March 2005 Newsletter from
"This Day in North American Indian History"
by Phil Konstantin
Copyright © Phil Konstantin (1996-2006)

Click Here To Return To The Previous Website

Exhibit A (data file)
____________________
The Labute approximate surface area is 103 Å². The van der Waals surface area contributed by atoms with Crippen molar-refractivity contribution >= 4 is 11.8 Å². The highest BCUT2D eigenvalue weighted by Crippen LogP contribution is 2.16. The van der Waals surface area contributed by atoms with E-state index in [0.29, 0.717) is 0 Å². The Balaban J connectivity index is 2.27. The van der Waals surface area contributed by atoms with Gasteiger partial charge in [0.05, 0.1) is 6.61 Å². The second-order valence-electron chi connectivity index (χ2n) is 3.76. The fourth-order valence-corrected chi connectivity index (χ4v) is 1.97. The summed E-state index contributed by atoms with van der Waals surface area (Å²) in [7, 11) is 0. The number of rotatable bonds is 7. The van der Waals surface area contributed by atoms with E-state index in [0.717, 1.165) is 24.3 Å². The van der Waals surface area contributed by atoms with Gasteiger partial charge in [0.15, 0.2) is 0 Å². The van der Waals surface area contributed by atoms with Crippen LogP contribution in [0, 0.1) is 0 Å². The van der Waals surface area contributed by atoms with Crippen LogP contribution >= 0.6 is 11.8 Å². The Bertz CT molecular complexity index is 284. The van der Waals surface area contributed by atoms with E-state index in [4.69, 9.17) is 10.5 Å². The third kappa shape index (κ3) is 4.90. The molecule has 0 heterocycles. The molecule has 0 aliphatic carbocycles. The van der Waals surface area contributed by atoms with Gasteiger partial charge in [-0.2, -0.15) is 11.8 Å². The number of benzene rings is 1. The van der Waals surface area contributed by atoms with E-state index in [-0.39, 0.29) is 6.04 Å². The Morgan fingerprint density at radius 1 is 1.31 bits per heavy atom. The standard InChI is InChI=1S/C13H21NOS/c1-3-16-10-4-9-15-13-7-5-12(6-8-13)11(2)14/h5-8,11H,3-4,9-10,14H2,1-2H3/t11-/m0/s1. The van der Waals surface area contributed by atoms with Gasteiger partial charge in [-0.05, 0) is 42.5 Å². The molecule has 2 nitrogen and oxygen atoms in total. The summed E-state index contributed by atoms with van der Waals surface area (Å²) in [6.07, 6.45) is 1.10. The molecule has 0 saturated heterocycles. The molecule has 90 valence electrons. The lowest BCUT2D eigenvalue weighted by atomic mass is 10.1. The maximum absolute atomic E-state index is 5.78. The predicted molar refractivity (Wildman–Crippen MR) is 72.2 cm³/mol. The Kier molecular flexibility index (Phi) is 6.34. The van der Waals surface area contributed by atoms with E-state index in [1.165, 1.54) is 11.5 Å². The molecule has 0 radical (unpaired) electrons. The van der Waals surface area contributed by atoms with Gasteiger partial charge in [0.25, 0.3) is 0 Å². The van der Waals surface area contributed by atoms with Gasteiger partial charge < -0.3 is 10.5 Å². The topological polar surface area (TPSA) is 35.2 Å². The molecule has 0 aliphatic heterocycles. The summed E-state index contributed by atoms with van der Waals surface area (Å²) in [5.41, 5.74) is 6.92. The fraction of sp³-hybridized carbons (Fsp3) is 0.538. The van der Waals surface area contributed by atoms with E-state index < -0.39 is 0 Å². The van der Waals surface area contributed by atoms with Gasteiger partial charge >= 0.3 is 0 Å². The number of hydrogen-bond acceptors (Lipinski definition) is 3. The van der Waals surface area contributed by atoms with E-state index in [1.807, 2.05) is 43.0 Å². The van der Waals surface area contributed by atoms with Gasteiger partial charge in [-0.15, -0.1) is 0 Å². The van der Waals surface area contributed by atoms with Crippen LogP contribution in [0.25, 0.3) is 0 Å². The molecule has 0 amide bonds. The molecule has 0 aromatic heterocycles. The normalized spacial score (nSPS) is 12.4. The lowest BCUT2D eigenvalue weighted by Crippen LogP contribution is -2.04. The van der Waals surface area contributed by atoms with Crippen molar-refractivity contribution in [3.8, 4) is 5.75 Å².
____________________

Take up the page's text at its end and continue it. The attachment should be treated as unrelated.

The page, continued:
=================================================== =================================================== Greetings, I just discovered that the newsletter I sent out at the first of the month did not get delivered. I will try to recreate it in the next few days. Sorry about the delay. Phil =================================================== . . ============================================================ Start of Phil Konstantin’s March 2005 Newsletter – Part 2 ============================================================ Greetings, I am not sure why the iriginal version of the newsletter did not make it out. So, here is another try at it. The original version was much bigger. It is hard for me to recreate this because I delete my original material whenever I send out the newsletter. This time I will wait until I know it went out. ------------- I had a very nice couple of days on the previous weekend. I was honored to carry the California flag at SDSU's 34th annual Powwow here in San Diego. While this was smaller than some of the other powwows I have atteneded, they certainly did a nice job. I was very impressed by the dancers and singers. There were several occasions where I was able to talk with some of the participants and to have them explain the significance of objects, dance moves and ceremonies. On one occasion, a dancer's headpiece came off, and an eagle feather fell to the group. A group of veterans were called upon to hold a special ceremony. The eagle feather was considered to be a "fallen warrior." The ceremony was used to help raise this warrior back up. I also saw a very familar face at the powwow. Floyd "Red Crow" Westerman was there as a casual observer. He drove down from Los Angeles just to watch. Floyd has been in many movies (Dances With Wolves, The Doors, Hidalgo, DreamKeeper, etc.) Although he is 70, he often stood and tapped out the rhythm of the drums with his feet. IN fact, there were several elderly dancers who were very impressive with their agility and endurance. I am very happy the organizers asked me to participate. This was my first time to ever be in the arena. While they are nothing fancy, here are the locations of four pictures someone took of me at the powwow: http://americanindian.net/images/PowwowSmaller1.jpg http://americanindian.net/images/PowwowSmaller2.jpg http://americanindian.net/images/PowwowSmaller3.jpg http://americanindian.net/images/PowwowSmaller4.jpg I broke my big toe many years ago at a rock concert when a large speaker fell on it. It started to hurt again as I was dancing out the flag. I joked with my friends that I had developed a case of "powwow toe." ----------- The American Indian Student Essay contest is ongoing. Please let all of the students you know about the contest. To see all of the details, please go to my website at: http://americanindian.net/contest.html ------------ On an non-Indian issue, my efforts to have April 6th declared "Drowsy Driver Awareness Day" are moving along. I wrote up a resolution to this effect last year. You can see the current amended version on my website at: http://americanindian.net/resolution.html For a couple of reasons, the effort was delayed until this year. It was passed by the state senate last week. It is now in the state assembly. The effort is to remember those people who have died in collisions where drowsy driver was a cause, and to help educate the motoring public to prevent these types of collisions. For you new subscribers, my wife Robyn died on April 6, 1999 when she fell asleep behind the wheel and crashed. You can read more about her collision on my site at: http://americanindian.net/sleep.html The California Highway Patrol has joined my efforts and is producing a brochure dealing with this issue. We will be doing a press conference on April 5th in San Diego, and on April 6th in Sacramento. You can follow the progress of the resolution on this website: http://www.aroundthecapitol.com/Bills/SCR_27/ Phil =========================== X+X+X+X+X+X+X+X+X+X+X+X+X+X =========================== Featured Link of the Month for March 2005 The "Link of the Month" for March is "American Indians of the Pacific Northwest Collection" . This website's digital databases includes over 2,300 original photographs as well as over 1,500 pages from the Annual Reports of the Commissioner of Indian Affairs to the Secretary of the Interior from 1851 to 1908 and six Indian treaties negotiated in 1855. Secondary sources include 89 articles from the Pacific Northwest Quarterly and 23 University of Washington publications in Anthropology. If you would like to see more and learn more about the tribes of the Pacific Northwest, this is a great place to visit. http://content.lib.washington.edu/aipnw/index.html =========================== X+X+X+X+X+X+X+X+X+X+X+X+X+X =========================== Treaty of the Month: TREATY WITH THE CREEKS, 1832. Mar., 24, 1832. | 7 Stat., 366. | Proclamation, Apr. 4, 1832. You can see a transcript of it at: http://digital.library.okstate.edu/kappler/Vol2/treaties/cre0341.htm =========================== X+X+X+X+X+X+X+X+X+X+X+X+X+X =========================== From the Cherokee Nation newsletter: Cherokee Delegation to England From the Salem Gazette, Vol. V, No. 227, Salem, MA Feb. 15, 1791 London. Particulars of the Cherokee Embassy - The Indian Chiefs have been absent from their own country eighteen months. They arrived at Halifax, nova Scotia, in May last after a most tedious journey, of only twelve days short of twelve months. Their country is situated somewhere about the source of the Mississippi; but instead of adopting the course of that river for their general guide to the North American shore, by which they might have penetrated through Vermont, and reached Virginia in three months, they took a westerly direction and thereby unnecessarily traveled a tract some thousand miles, which at last brought them to the Halifax. The Governor of that settlement was unwilling to take upon himseld the conduct of their voyage to England, and therefore sent them to Quebec, Lord Dorchester, who provided them with a passage on board a vessel bound for London. The avowed purpose of their mission to this country, was to solicit a supply of arms and ammunition for the present purpose of effectually repelling the inroads of some troublesome neighborsl in search of this assistance they were willing to enter into an engagement to turn their whole force against any power in that quarter of the globe whoe views were inimical to the interests of Great Britain. The appearance of the political hemisphere certainly renders it impolitic to enter into any engagement of this nature at the present period; but may nor infer that these offers would be a most propitous circumstance for this country, had public affairs taken a different turn, as they have at this time between 40 and 50,000 men ready to take the field. *Note: Cultural information may vary from clan to clan, location to location, family to family, and from differing opinions and experiences. Information provided here is not 'etched in stone'. ------------------------------------------------------------ =========================== X+X+X+X+X+X+X+X+X+X+X+X+X+X =========================== E-mails from subscribers: From Gwen: The most destructive habit..............................Worry The greatest Joy......................................Giving The greatest loss.......................Loss of self-respect The most satisfying work......................Helping others The ugliest personality trait....................Selfishness The most endangered species.................Dedicated leaders Our greatest natural resource.......................Our youth The greatest "shot in the arm"..................Encouragement The greatest problem to overcome.........................Fear The most effective sleeping pill................Peace of mind The most crippling failure disease....................Excuses The most powerful force in life..........................Love The most dangerous pariah..........................A gossiper The world's most incredible computer................The brain The worst thing to be without... ...................... Hope The deadliest weapon..............................The tongue The two most power-filled words......................"I Can" The greatest asset.....................................Faith The most worthless emotion..........................Self-pity The most beautiful attire..............................SMILE! The most prized possession......................... Integrity The most powerful channel of communication.............Prayer The most contagious spirit.........................Enthusiasm ---------------- From Andre: The Gloria Barron Prize for Young Heroes seeks nominations for its 2005 awards. The Barron Prize honors young people ages 8 to 18 who have shown leadership and courage in public service to people and our planet. Half of each year's winners are chosen for their work to protect the environment. Ten winners each receive $2,000 to support their service work or higher education. Nomination deadline is April 30, 2005. For more informaion and to nominate, visit www.barronprize.org. Barbara Ann Richman Program Director Gloria Barron Prize for Young Heroes P.O. Box 17 Boulder, CO 80306 (970) 875-1448 www.barronprize.org ---------------- By KAREN FLORIN Day Staff Writer, Casinos/Gambling Published on 2/4/2005 Lawyer. Author. Activist. Add "Consultant to the Stars" to Jeff Benedict's list of endeavors. The East Lyme resident is working with musician David Crosby, actress Bo Derek, songwriter Bernie Taupin and dozens of other prominent Californians in an effort to reform national Indian gambling policy. The celebrities are motivated by the Chumash Indians' growing presence in their neighborhood in Santa Ynez Valley, Cal. Benedict, president of the Connecticut Alliance Against Casino Expansion, says he sees the potential to bring national attention to a problem Connecticut has been struggling with for more than a decade. "I've been on the lookout for partners who share the same vision and are capable of carrying it out," Benedict said. "In this case the partners came to me." Crosby, Derek and Taupin are members of Concerned Citizens for Santa Ynez Valley, a group opposing land claims by the Chumash Indians. The tribe has operated a casino in the valley since 1994, starting, like the Mashantucket Pequots, with a simple bingo hall and expanding it into a full-scale resort. The Concerned Citizens are engaged in a bitter dispute with the Chumash and local actor-turned-winemaker Fess Parker. Parker, best known for his roles as Davy Crockett and Daniel Boone, is negotiating to sell 745 acres to the tribe and go into business with them to develop homes, a hotel and golf course. Neighbors say it would be unfair and environmentally disastrous if the site became trust land and the tribe and Parker did not have to adhere to current zoning restrictions that limit development to two houses per 100 acres. David and Jan Crosby read Benedict's 'Without Reservation," the 2000 book that questioned the legitimacy of the Mashantuckets and the manner in which they developed the world's largest casino. They invited him to Crosby's performance last summer at the Oakdale Theater and asked him for help. "He seemed to know more about the ins and outs of tribal politics and how the law gets bruised and twisted, and what I call the law of unintended consequences," David Crosby said Thursday. He called from Amsterdam, where he is on tour with longtime partner Graham Nash. Benedict went to Washington, D.C., last month with the Crosbys and Doug Herthel, a prominent equine veterinarian who also lives in Santa Ynez Valley, a ranch community nestled between two mountain ranges in Santa Barbara County. They met with members of Congress, including U.S. Reps. Christopher Shays, R-4th District, and Frank Wolf, R-Va., who have championed reforms to the Indian Gaming Regulatory Act. Crosby had worked with Sen. John McCain, R-Ariz., on campaign-finance reform and had talked to McCain in his new capacity as chairman of the Committee on Indian Affairs. The musician who championed civil rights and opposed the war in Vietnam now finds himself battling wealthy Indian tribes and their influence in Washington, D.C. "The one thing they (Indians) can't buy is me," said Crosby. "So I will do what I can. I'm used to fighting uphill." Crosby still performs at casinos, but said he would never play at the Chumash property. Derek, whose horse farm is within a quarter-mile of the property, said she has no problem with the tribe's reservation and casino, but is shocked that they might be able to "all of a sudden disregard all local regulations" when developing the Fess Parker site. "I'm really happy to have Jeff as someone who can help us get to the right people and lead us," she said via phone Thursday. Benedict, who recently started a consulting company and was retained by the Washington law firm Perkins & Coie, said the Crosbys and Herthel paid him for advice and help with strategy. In Washington, Benedict said they talked about the practice of "reservation shopping" in which tribes gain trust status on land outside the boundaries of their reservations and open casinos. They spoke about the Bureau of Indian Affairs, an agency Benedict said is inefficient and corrupt. "The overriding theme is that one single federal agency, the BIA, has basically taken over at the policy level to decide in which community gambling enterprises will go in," Benedict said. "And they're basically doing it without input from the communities." "The next step is, we're seeking oversight hearings and a full airing of the problem, which doesn't have just a Connecticut perspective," he said. "For years people in the Congress have been telling our delegation, you people in Connecticut need to work your problems out. That's going to change." Meanwhile, things are getting ugly in Santa Ynez. The Concerned Citizens say the Chumash have unfairly labeled them as racist and elitist in an effort to divert attention from the real problem. They say the Indians have an unfair tax advantage. The Crosbys voted for the bingo hall, thinking it would help the tribe, but say the law that enabled Indian gambling has had unintended consequences on surrounding communities. "Nobody knew that those two casinos in Connecticut would end up doing $2.5 billion (a year) between the two of them," Crosby said. "Nobody had any idea here, either, that there would be that kind of cash flow." Frances Snyder, a Chumash tribal member who serves as their spokeswoman, said a member of the community spat on an elder tribal member recently. She said she only frequents one restaurant outside the reservation for fear of harassment at the others. She laughed when she recalled how Crosby and other community members protested the tribe's application for a liquor license for a restaurant on the reservation, saying people should not be driving on the windy country roads after drinking. "Here's something funny, David Crosby protesting a liquor license," Snyder said. "David Crosby, who spent three decades in rehab. David Crosby who is on his second liver." Snyder said it was sad that the tribe is fighting the same battles her mother fought 60 years ago in school. "They used to throw rocks at her because she was an Indian," Snyder said. "Instead of throwing rocks, they're throwing lawsuits and ugly words and they're protesting everything we do. We've been here longer than they have and will be here longer than they will. We are looking at economic self-sufficiency for the current generation and future generations." Crosby, who says his wife has 1/16th Cherokee blood, does not buy the argument that the Indians are entitled to the land since they occupied it first. "That's the same thing the Palestinians say, but the fact is the Israelis took the land," he said. "We took America. I don't think we're going to give Texas back to Mexico, do you? Let's not kid around here." =========================== X+X+X+X+X+X+X+X+X+X+X+X+X+X =========================== A bit of humor: This is from Ruth: DEMOCRATIC You have two cows. Your neighbor has none. You feel guilty for being successful. Barbara Streisand sings for you. REPUBLICANISM You have two cows. Your neighbor has none. So? SOCIALIST You have two cows. The government takes one and gives it to your neighbor. You form a cooperative to tell him how to manage his cow. COMMUNIST You have two cows. The government seizes both and provides you with milk. You wait in line for hours to get it. It is expensive and sour. CAPITALISM, AMERICAN STYLE You have two cows. You sell one, buy a bull, and build a herd of cows. BUREAUCRACY, AMERICAN STYLE You have two cows. Under the new farm program the government pays you to shoot one, milk the other, and then pours the milk down the drain. AMERICAN CORPORATION You have two cows. You sell one, lease it back to yourself and do an IPO on the 2nd one. You force the two cows to produce the milk of four cows. You are surprised when one cow drops dead. You spin an announcement to the analysts stating you have downsized and are reducing expenses. Your stock goes up. FRENCH CORPORATION You have two cows. You go on strike because you want three cows. You go to lunch and drink wine. Life is good. JAPANESE CORPORATION You have two cows. You redesign them so they are one-tenth the size of an ordinary cow and produce twenty times the milk. They learn to travel on unbelievably crowded trains. Most are at the top of their class at cow school. GERMAN CORPORATION You have two cows. You engineer them so they are all blond, drink lots of beer, give excellent quality milk, and run a hundred miles an hour. Unfortunately they also demand 13 weeks of vacation per year. ITALIAN CORPORATION You have two cows but you don't know where they are. While ambling around, you see a beautiful woman. You break for lunch. Life is good. RUSSIAN CORPORATION You have two cows. You have some vodka. You count them and learn you have five cows. You have some more vodka. You count them again and learn you have 42 cows. The Mafia shows up and takes over however many cows you really have. TALIBAN CORPORATION You have all the cows in Afghanistan, which are two. You don't milk them because you cannot touch any creature' private parts. You get a $40 million grant from the US government to find alternatives to milk production but use the money to buy weapons. IRAQI CORPORATION You have two cows. They go into hiding. They send radio tapes of their mooing. POLISH CORPORATION You have two bulls. Employees are regularly maimed and killed attempting to milk them. BELGIAN CORPORATION You have one cow. The cow is schizophrenic. Sometimes the cow thinks he's French, other times he's Flemish. The Flemish cow won't share with the French cow. The French cow wants control of the Flemish cow's milk. The cow asks permission to be cut in half. The cow dies happy. FLORIDA CORPORATION You have a black cow and a brown cow. Everyone votes for the best looking one. Some of the people who actually like the brown one best accidentally vote for the black one. Some people vote for both. Some people vote for neither. Some people can't figure out how to vote at all. Finally, a bunch of guys from out-of-state tell you which one you think is the best-looking cow. CALIFORNIA CORPORATION You have millions of cows. They make real California cheese. Only five speak English. Most are illegals. Arnold likes the ones with the big udders. ---------------- From Donna Page: Who's On First for the Next Generation! George: Condi! Nice to see you. What's happening? Condi: Sir, I have the report here about the new leader of China. George: Great. Lay it on me. Condi: Hu is the new leader of China. George: That's what I want to know. Condi: That's what I'm telling you. George: That's what I'm asking you. Who is the new leader of China? Condi: Yes. George: I mean the fellow's name. Condi: Hu. George: The guy in China. Condi: Hu. George: The new leader of China. Condi: Hu. George: The main man in China! Condi: Hu is leading China. George: Now whaddya' asking me for? Condi: I'm telling you, Hu is leading China. George: Well, I'm asking you. Who is leading China? Condi: That's the man's name. George: That's who's name? Condi: Yes. George: Will you, or will you not, tell me the name of the new leader of China? Condi: Yes, sir. George: Yassir? Yassir Arafat is in China? I thought he's dead in the Middle East. Condi: That's correct. George: Then who is in China? Condi: Yes, sir. George: Yassir is in China? Condi: No, sir. George: Then who is? Condi: Yes, sir. George: Yassir? Condi: No, sir. George: Look Condi. I need to know the name of the new leader of China. Get me the Secretary General of the U.N. on the phone. Condi: Kofi? George: No, thanks. Condi: You want Kofi? George: No. Condi: You don't want Kofi. George: No. But now that you mention it, I could use a glass of milk. And then get me the U.N. Condi: Yes, sir. George: Not Yassir! The guy at the U.N. Condi: Kofi? George: Milk! Will you please make the call? Condi: And call who? George: Who is the guy at the U.N? Condi: Hu is the guy in China. George: Will you stay out of China?! Condi: Yes, sir. George: And stay out of the Middle East! Just get me the guy at the U.N. Condi: Kofi. George: All right! With cream and two sugars. Now get on the phone. ------------ =========================== X+X+X+X+X+X+X+X+X+X+X+X+X+X =========================== Here are some random historical events which do not appear on my website: March 1 1524: Giovanni da Verrazano, sailing for France, anchors near Wilmington, North Carolina, in the Dauphine. He kidnapped an Indian child they encountered to bring back to Europe. (Also recorded as happening on March 7.) March 2 1811: Congress passed “An Act for Establishing Trading Houses with the Indian Tribes.” 1889: The original confines of the Pine Ridge Indian Reservation were defined by an act (25 Stat. L. 888) according to the constitution of the Oglala Sioux Tribe of the Pine Ridge Indian Reservation. Section 11 of the act allocated lands to individual tribal members and provided that “the United States does and will hold the land thus located for a period of twenty-five years, in trust for the sole use and benefit of the Indian to whom such allotment shall have been made.” The boundaries of the Lower Brule Reservation and the Rosebud Sioux Reservation were established. March 3 1820: The Mi’kmaq Afton First Nation Reserve of Pomquet-Afton was established in Nova Scotia. The Bear River First Nation Reserve of Bear River was also established. 1851: The Mi’kmaq Anapolis Valley First Nation Reserve of St. Croix was established in Nova Scotia. 1865: The Mi’kmaq Afton First Nation Reserve of Franklin Manor was established in Nova Scotia. 1867: The Mi’kmaq Millbrook First Nation Reserve of Beaver Lake No. 17 was established in Nova Scotia. 1886: The Mi’kmaq Millbrook First Nation Reserve of Millbrook No. 27 was established in Nova Scotia. 1904: The Mi’kmaq Millbrook First Nation Reserve of Truro No. 27A was established in Nova Scotia. 1907: The Mi’kmaq Horton First Nation Reserve of Horton was established in Nova Scotia. The Millbrook First Nation Reserve of Truro No. 27B was also set up. 1909: In Nova Scotia, Truro No. 27C Reserve was established for the Mi’kmaq Millbrook First Nation. 1938: The Mi’kmaq Bear River First Nation Reserve of Bear River No. 6A was established in Nova Scotia. March 4 1541: Chickasaw Indians attacked de Soto’s forces. They set fire to the huts de Soto’s men were using. Approximately twelve Spaniards were killed. They lost a considerable number of their horses and livestock. The Chickasaw suffered only minimal losses. 1844: In Oregon City, Oregon, a large fight broke out along the Willamette River. One Molalla Indian and two settlers were killed in the fighting. The fight became known as the Cockstock Affair. March 5 1712: As a part of the Tuscarora War, a force of 600 militia entered the Tuscarora village of Catechna (near Grifton). They discovered it had been abandoned. March 6 1861: According to the constitution of the Iowa Tribe of Kansas and Nebraska, “The jurisdiction of the Iowa Tribe shall extend to the territory within the confines of the Iowa Reservation as defined in the Treaty of March 6, 1861.” March 7 1539: Mexican Viceroy Don Antonio de Mendoza had decided to send an expedition to search for wealthy cities north of Mexico. Friar Marcos de Niza left from Culiacan today. He would “discover” Cibola, although he never set foot in the pueblo. His report would lead to future expeditions looking for the Seven Cities of Gold. 1862: The Civil War’s Battle of Pea Ridge, Arkansas, started today and continued through the next. Many Indians were fighting on both sides. The Cherokees had a large contingent (including the author’s great-great-grandfather). See a picture of him on my site at: http://americanindian.net/picturesmore.html. March 8 1782: Monrovian missionaries had converted many Delaware, Mahican, and Munsee Indians to Christianity. They had established villages in Pennsylvania in 1746 but moved them to the Muskingum River in Ohio in 1773 after their old villages were attacked by other Indian tribes. Unfortunately, at the outbreak of the Revolutionary War, the “Moravian” Indians found themselves directly between American and British forces and their allies. Both sides believe the Moravians were helping the other. Today, American Colonel David Williamson and soldiers from Pennsylvania, surround the peaceful village of Gnadenhutten (the second village of the same name; the first had been in Pennsylvania) and herded the occupants into two houses. While some of the militia refused to participate, the majority of the soldiers decided to kill all of the Moravians. After allowing the victims a final prayer, the soldiers killed ninety-six Indian men, women, and children in cold blood. (Also recorded as happening on March 7.) March 9 1768: According to some sources, Shawnee Pucksinwah’s third child, Tecumseh (Panther Passing Across), was born. His mother was Methotasa (Turtle Laying Her Eggs in the Sand). March 10 1675: According to some sources, a land-cession agreement was reached between representatives of the Kiawah Indians and the South Carolina colonies. March 11 1859: According to his journals, Reverend Pierre De Smet arrived at the Mission St. Ignatius. He was there to minister to the Pend d’Oreilles. March 12 1771: Spaniards under Father Junipero Serra began construction of the Presidio (fort) in what became San Diego, California. It was built on the bluffs above the Kumeyaay village of Cosoy. March 13 1857: The U.S. Senate rejected six different treaties made with Indians of the American Southwest. March 14 1697: The last of the independent Maya tribes, called the Itza, were finally conquered by the Spanish. The Spanish attacked and defeated the Itza at their capital city of Tayasal (Guatemala). March 15 1697: The northwestern Massachusetts town of Haverhill was attacked by Abenaki Indians. Hannah Dustin, her newborn child, and their nurse were among the captives. While leaving the area, an Indian killed the child for fear its crying would give them away. In one of the most famous escapes of the era, Dustin bided her time for a month and a half. Finally seeing an opportunity, Dustin and the nurse kill all of their sleeping captors, except an old woman and a child, with an ax. Dustin brought back her captors’ scalps; for that she was paid twenty-five pounds by the Massachusetts government. March 16 1700: According to records kept by French missionaries, lightning struck the temple in the Taensa village on Lake Saint Joseph (near modern Newellton, Louisiana). The temple caught fire. The tribal shaman told the women of the tribe to throw their small children into the fire to appease the angry god who started the fire. French priest Francois Joliet de Montigny attempted to stop the women. March 17 1830: Members of the Choctaw “rump” council signed a treaty selling Choctaw lands and agreeing to the move west. The paper eventually went to Washington, along with protests from the “nonrump” Indians. The treaty did not receive Senate approval. 1842: The Wyandot signed a treaty (11 Stat. 581) in Kansas City. They gave up their lands in Ohio for lands west of the Mississippi River and $17,500 per year. March 18 1877: The Battle of Yellow House Canyon took place near modern Lubbock, Texas. It involved over 150 Quahadi Comanche, led by Black Horse, and about fifty local hunters. Black Horse had killed a buffalo hunter who had shot and killed a large number of buffalo in the area. Black Horse was infuriated by the slaughter of his tribe’s economic mainstay. The buffalo hunters sneaked up on Black Horse’s camp and attacked it in retaliation for the killing of the hunter. Some sources cited this as the last significant Indian fight in the Texas Panhandle. March 19 1885: Louis Riel’s Metis established a government at Batoche. They also declared themselves independent from Canada. This was a significant event in Riel’s Rebellion. March 20 1862: As a part of the Owens Valley Indian War in California, a group of settlers attacked a Pauite Indian village north of Owens Lake. Almost a dozen Indians were killed; white settlers suffer only a few injuries. March 21 1842: General Zachary Taylor estimated that by this date 2,833 Seminoles had relocated to the Indian Territory (present-day Oklahoma). March 22 1622: Opechancanough was Chief of the Pamunkey Indians, part of the Powhatan confederacy. They attacked the English today, Good Friday, at Jamestown. An Indian named Chanco warned his stepfather, Richard Pace, of the impending attack. The town was warned, and the outer settlements suffered the brunt of the attack. Of the 1,240 English, 347 were killed in the fighting, the first large massacre by Indians in North America. March 23 1859: Fort Stockton, in western Texas, was established on the San Antonio—El Paso Road where it crosses the Comanche war trail. The fort was named in honor of Commodore Robert Stockton, “who captured California for the United States.” The fort was abandoned by U.S. Army troops during the Civil War and reoccupied in 1867. It was permanently abandoned on June 30, 1886. March 24 1832: The Creeks signed a treaty (7 Stat. 366) with the United States and ceded more than half of their lands east of the Mississippi River. They were allowed sections of land to live on for a maximum of five years unless they sold it first. All white interlopers were to be removed during this five-year period. The Creeks who decided to stay permanently in Alabama were subject to Alabama laws. The temporary land areas granted to the Creeks amounted to 2,187,200 acres of their original 5.2 million acres. The rest were ceded immediately. This was called the Second Treaty of Washington. March 25 1879: Little Wolf and a small band of Northern Cheyenne had managed to elude capture by army troops since they split off from Dull Knife’s group when they were captured during a fight on October 23, 1878. Lieutenant William Clark (called “White Hat” by the Cheyenne), Troops E and I, Second Cavalry, as well as some infantry, Indian scouts, and artillery discovered Little Wolf’s band near Box Elder Creek in Dakota. The group of thirty-three men, forty-three women, and thirty-eight children surrendered. The army seized thirty-five lodges, all the Cheyenne weapons, and 250 horses. This last significant group of “free” Northern Cheyenne was marched to Fort Keogh in east-central Montana. March 26 1676: The English attacked Chief Canonchet and his Narragansett followers at Patuxet. Many of the English were killed in the fighting. March 27 1756: Lieutenant Gaspard-Joseph Chaussegros de Lééry was leading a force of 251 Canadians and 103 Iroquois, Abenaki, and Nepissing Indians. They attacked the British garrison of seventy soldiers at Fort Bull (also called Wood Creek Fort, near modern Rome, New York). All but twenty-eight of the soldiers were killed in the fighting. Knowing reinforcements would soon be arriving from nearby Fort William, Lééry left soon after destroying most of the fort’s supplies. Due to the vicious nature of the fighting, the British called this the Massacre at Fort Bull. 1858: A group of Bannock and a few Shoshone stole some cattle from the local Mormon settlers near Fort Limhi, Idaho, on February 25. This led to a brief battle, with a couple of settlers being killed. Under orders from Brigham Young, the fort was abandoned and the settlers returned to safer territory. Eventually, the name “Limhi” would evolve into “Lemhi” and became a common place name in central Idaho. March 28 1833: Several Seminoles had been sent to Indian Territory (present-day Oklahoma) to look over the areas proposed as their new lands. The Seminoles in Indian Territory were sent to only look at the land, but the government had them sign an agreement that the land was adequate and committing the Seminoles to removal. The agreement was signed at Fort Gibson in western Oklahoma and was called the Fort Gibson Treaty (7 Stat. 423). The Payne’s Landing Treaty (7 Stat. 368) of May 9, 1832, stated that the Seminoles had to be satisfied with the report of the delegation to Indian Territory before they agreed to move. The government words the new agreement so that the Seminoles in Florida did not get to discuss the matter. The Seminole delegation was satisfied with the lands; being with their former kin, the Creeks, they were not satisfied with the proximity of the belligerent Plains Indians. Upon the return of the delegation to Florida, the Seminole Nation repudiated the agreement, with the exception of John Blunt and his Apalachicola followers. The enforcement of this illegal treaty by the U.S. government led to the start of the Second Seminole War. 1856: As a part of the Battle of the Cascades, local Indians under the instructions of Yakima Chief Kamiakin attacked Fort Cascade on March 26. The militia in the fort, near the modern Cascade Locks and the Bridge of the Gods, would hold out until today, when a boatload of soldiers from Fort Vancouver arrived. The soldiers, led by Lieutenant Phil Sheridan, defeated the Indians. This was one of the last fights in Kamiakin’s War. March 29 1778: Captain James Cook anchored his two ships, HMS Discovery and HMS Resolution, in Nootka Sound. He worked on the ships and traded with the Nootka for the next month. March 30 1870: Based on the congressional act of April 8, 1864, and today’s executive order by President Grant, Round Valley Reservation was established in Mendocino County, California. In time it would house Clear Lake, Concow, Little Lake, Nomelaki, Pit River, Potter Valley, Redwood, Wailaki, and Yuki Tribes within approximately fifty square miles of land. March 31 1885: According to the Oklahoma Law Enforcement Memorial, Captain Thomas Cloud and Officer Sam Cudgo were part of a Seminole Lighthorse posse. On March 29, the posse attempted to arrest Rector Roberts when he barricaded himself in a hut and opened fire on the posse. The first shot hit Officer Cudgo in the stomach and the next bullet struck Captain Cloud in the left leg. The rest of the posse returned fire and killed Roberts. Officer Cudgo died within the hour on March 29. Captain Cloud died on this day. =========================== X+X+X+X+X+X+X+X+X+X+X+X+X+X =========================== That is it for now. I’ll have more later. Stay safe, Phil ========================================================== End of Phil Konstantin’s March 2005 Newsletter – Part 2 ========================================================== . . . . . . . . ============================================================ Start of Phil Konstantin’s March 2005 Newsletter – Part 3 ============================================================ Greetings, For those of you who live in California, I would appreciate your help in my efforts to have April 6th declared "Drowsy Driver Awareness Day" in California. The resolution I wrote has passed the California Senate. It has been sent to the California Assembly. It is titled: "SCR 27 (Dunn) Drowsy Driver Awareness Day." I need your help in e-mailing or writing to Assembly members to act on the resolution quickly, so it can go into effect before April 6th of this year. You can find the addresses of each of the 80 members of the California Assembly on the website below. http://www.aroundthecapitol.com/directory.html If you could write to the person who represents your area, I would greatly appreciate it. The resolution will not cost taxpayers anything. The California Highway Patrol has already created a new brochure to cover this issue. We will be holding a press conference in San Diego on April 6th to announce the CHP's educational campaign. April 6th is the 6th anniversary of my wife's death. She fell asleep behind the wheel and crashed. An average of 100 Californians die each year in drowsy-driver related collisions. You can see the current amended version of the resolution on my website at: http://drowsydriverawarenessday.com or http://americanindian.net/resolution.html Please feel free to get in touch with me, if you have any questions. Thanks for your help. ======================= X+X+X+X+X+X+X+X+X+X+X+X ======================= My essay contest for American Indian students is still going on. April 15th is the last day for entries. You can see all of the details on my website at: http://americanindian.net/contest.html ======================= X+X+X+X+X+X+X+X+X+X+X+X ======================= That's it for now. Stay safe, Phil ========================================================== End of Phil Konstantin’s March 2005 Newsletter – Part 3 ========================================================== . . . . .